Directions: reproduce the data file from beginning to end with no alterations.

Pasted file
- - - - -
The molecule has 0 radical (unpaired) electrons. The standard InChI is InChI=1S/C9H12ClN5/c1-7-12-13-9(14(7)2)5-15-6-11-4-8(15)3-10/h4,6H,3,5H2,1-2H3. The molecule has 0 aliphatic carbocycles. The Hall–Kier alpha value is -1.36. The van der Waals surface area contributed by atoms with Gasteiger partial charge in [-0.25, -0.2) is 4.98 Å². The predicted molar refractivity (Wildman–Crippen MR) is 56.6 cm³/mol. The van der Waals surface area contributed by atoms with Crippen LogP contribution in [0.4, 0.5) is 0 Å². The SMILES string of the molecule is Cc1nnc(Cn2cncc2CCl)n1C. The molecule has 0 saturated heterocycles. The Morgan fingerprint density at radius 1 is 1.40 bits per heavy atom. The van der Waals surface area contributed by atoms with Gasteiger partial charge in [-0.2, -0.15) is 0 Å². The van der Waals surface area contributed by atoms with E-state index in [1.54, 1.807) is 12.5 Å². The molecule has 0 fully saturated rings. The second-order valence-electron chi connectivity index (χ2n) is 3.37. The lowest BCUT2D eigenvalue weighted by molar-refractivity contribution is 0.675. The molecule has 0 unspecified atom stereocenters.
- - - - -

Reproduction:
The molecule has 0 radical (unpaired) electrons. The standard InChI is InChI=1S/C9H12ClN5/c1-7-12-13-9(14(7)2)5-15-6-11-4-8(15)3-10/h4,6H,3,5H2,1-2H3. The molecule has 0 aliphatic carbocycles. The Hall–Kier alpha value is -1.36. The van der Waals surface area contributed by atoms with Gasteiger partial charge in [-0.25, -0.2) is 4.98 Å². The predicted molar refractivity (Wildman–Crippen MR) is 56.6 cm³/mol. The van der Waals surface area contributed by atoms with Crippen LogP contribution in [0.4, 0.5) is 0 Å². The SMILES string of the molecule is Cc1nnc(Cn2cncc2CCl)n1C. The molecule has 0 saturated heterocycles. The Morgan fingerprint density at radius 1 is 1.40 bits per heavy atom. The van der Waals surface area contributed by atoms with Gasteiger partial charge in [-0.2, -0.15) is 0 Å². The van der Waals surface area contributed by atoms with E-state index in [1.54, 1.807) is 12.5 Å². The molecule has 0 fully saturated rings. The second-order valence-electron chi connectivity index (χ2n) is 3.37. The lowest BCUT2D eigenvalue weighted by molar-refractivity contribution is 0.675. The molecule has 0 unspecified atom stereocenters.